|August 02, 2002 |
Vasudev Swamiji (Rajkot Swaminarayan Gurukul), gave the following story about Naranarayananand Swami during Swaminarayan Bhagwan's time.
Once, Swaminarayan Bhagwan asked His saints to go meet people in different parts of the country and spread His spiritual message. Seeing that Naranarayananand Swami had stayed behind, God asked why he did not go? Naranarayananand Swami responded that he would be unable to speak to people because of his lack of education. To his surprise, God commanded that he give vartamaan (initiate as a devotee) to the King of Indor in Madhya Pradesh (a state in the middle of India) along with 250 other people. Initiating a devotee consists of three rites: first is placing a kanthi around the devotee's neck; second is placing a tilak-chandalo; third is placing water in the devotee's palm and repeating a mantra.
After God's command, Naranarayananand Swami had no choice but to comply and thus he and the accompanying saints spent the first couple days studying the behavior of the king and his people. They noticed that during his morning poojaa (prayer), the king was completely alone. They planned to arrive at exactly that time, and while one saint would hastily give the kanthi, another would apply the tilak-chandalo, a third saint would put the water, and Naranarayananand Swami would recite the blessings, so that they could escape after fulfilling Swaminarayan Bhagwan's command. The following day, the group of saints came near the king's palace and since they were chanting the "SwamiNarayan" mantra out loud, the soldiers figured the king had called them and allowed them to pass. The guards inside did not say anything either, thinking the door soldiers must have already allowed them inside for some reason. The saints hurriedly entered the king's room and gave him vartamaan as planned.
The saints escaped quickly, but the king was very impressed by their blessings and remained lost in thought. After he got ready and entered the meeting hall, the assembly asked why he was wearing the tilak-chandalo and kanthi. He responded that he had met a great guru that graced him with powerful blessings, and whose God was Swaminarayan Bhagwan. The assembled ascetics who opposed Swaminarayan Bhagwan began criticizing the king's hasty move, and so the king decided to hold a debate in which the saints could answer the people's questions. The king ordered the minister to call back the saints. He then asked Naranarayananand Swami and his group of saints to return the next morning for the debate.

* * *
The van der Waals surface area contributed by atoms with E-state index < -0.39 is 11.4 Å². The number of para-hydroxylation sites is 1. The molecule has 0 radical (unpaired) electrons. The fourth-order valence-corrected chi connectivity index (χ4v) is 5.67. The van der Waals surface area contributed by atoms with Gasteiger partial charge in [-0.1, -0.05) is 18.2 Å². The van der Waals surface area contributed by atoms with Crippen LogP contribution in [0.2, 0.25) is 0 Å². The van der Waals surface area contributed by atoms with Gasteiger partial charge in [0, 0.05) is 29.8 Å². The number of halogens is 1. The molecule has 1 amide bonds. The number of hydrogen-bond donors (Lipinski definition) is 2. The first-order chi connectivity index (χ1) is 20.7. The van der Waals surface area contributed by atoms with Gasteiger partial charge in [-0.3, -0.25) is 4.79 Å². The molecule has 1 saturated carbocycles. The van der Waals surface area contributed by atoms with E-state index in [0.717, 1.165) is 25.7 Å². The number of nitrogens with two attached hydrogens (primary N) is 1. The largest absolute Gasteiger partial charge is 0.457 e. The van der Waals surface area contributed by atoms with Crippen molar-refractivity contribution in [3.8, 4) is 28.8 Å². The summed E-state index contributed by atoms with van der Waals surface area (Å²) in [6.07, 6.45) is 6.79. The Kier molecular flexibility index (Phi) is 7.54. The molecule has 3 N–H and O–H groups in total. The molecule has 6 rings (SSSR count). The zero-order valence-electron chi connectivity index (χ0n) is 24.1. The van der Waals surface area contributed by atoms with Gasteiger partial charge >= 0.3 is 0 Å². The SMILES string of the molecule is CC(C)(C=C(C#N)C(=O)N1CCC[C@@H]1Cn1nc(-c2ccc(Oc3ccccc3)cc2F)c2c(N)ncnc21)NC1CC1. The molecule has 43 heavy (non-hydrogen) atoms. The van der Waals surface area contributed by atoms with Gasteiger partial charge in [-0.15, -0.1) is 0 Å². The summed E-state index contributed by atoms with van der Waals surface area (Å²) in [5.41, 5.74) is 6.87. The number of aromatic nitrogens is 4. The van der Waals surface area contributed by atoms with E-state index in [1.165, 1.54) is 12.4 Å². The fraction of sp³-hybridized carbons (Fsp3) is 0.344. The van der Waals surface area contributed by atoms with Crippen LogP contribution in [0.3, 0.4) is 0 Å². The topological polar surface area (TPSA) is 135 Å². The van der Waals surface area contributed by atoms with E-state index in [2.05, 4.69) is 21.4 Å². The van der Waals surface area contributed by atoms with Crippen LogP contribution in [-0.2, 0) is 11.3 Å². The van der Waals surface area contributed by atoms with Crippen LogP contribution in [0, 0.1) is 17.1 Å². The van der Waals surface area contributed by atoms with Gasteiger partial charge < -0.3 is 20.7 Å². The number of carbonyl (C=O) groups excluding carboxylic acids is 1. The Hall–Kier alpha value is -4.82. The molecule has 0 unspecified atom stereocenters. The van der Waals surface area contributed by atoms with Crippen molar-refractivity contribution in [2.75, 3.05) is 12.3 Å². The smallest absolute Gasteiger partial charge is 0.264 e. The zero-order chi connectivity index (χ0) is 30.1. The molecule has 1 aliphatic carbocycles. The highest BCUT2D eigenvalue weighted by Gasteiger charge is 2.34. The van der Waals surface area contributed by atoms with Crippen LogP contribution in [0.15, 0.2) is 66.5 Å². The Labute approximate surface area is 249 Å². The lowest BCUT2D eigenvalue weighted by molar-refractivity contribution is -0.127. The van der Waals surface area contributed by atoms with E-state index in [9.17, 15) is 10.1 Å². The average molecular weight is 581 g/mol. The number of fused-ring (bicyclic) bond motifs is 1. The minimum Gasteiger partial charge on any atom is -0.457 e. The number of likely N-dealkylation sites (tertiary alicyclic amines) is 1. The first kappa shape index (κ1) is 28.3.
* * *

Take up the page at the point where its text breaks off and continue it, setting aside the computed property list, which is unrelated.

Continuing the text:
Naranarayananand Swami again began wondering what to do. He knew he did not have the capacity to withstand the questions that would be posed to him in the debate. It was typical for the debating ascetics to carry with them all of their reference books, but he and the other saints had come empty handed. Naranarayananand Swami came up with an idea. The following day, he tied all of their sandals in a big cloth and carried it into the debate. The assembled people thought that such a large assortment of scriptures must mean the saints were very learned. Naranarayananand Swami then prayed to God asking that no one be able to speak for as long as he kept his eyes closed. The next morning, the king welcomed Naranarayananand Swami and sat him on a high throne. Naranarayananand Swami requested that everyone ask the questions one-by-one, and that he would keep his eyes closed while answering. He also stipulated that when he opened his eyes, the debate would be over and no further questions would be allowed. If he were to emerge from the debate victorious, he asked that everyone accept the vartamaan and become devotees of Swaminarayan Bhagwan. The king and the assembly agreed and Naranarayananand Swami closed his eyes. Because of the power of God, the debaters, who had been planning a list of questions to ask, were unable to ask a single one. The debate was supposed to last for several hours but since Naranarayananand Swami kept his eyes closed, no one was able to speak. After a few hours, out of frustration, the king declared that he would not waste his guru's time any longer than for a half hour more. Naranarayananand Swami again closed his eyes, and once again, the eager opposing ascetics found themselves dumbfounded. The king was forced to end the meeting without any discussion. When Naranarayananand Swami opened his eyes, the ascetics found their tongues and began arguing amongst each other as to why no one had asked any questions. Still, by the rules of the debate, all of the assembly had to accept the vartamaan. When the ordeal was over, the frustrated ascetics and townspeople inquired about the great books the saints were carrying? Naranarayananand Swami smilingly responded these are "kantak-rakshak shaastra," which literally means scriptures that save us from thorns!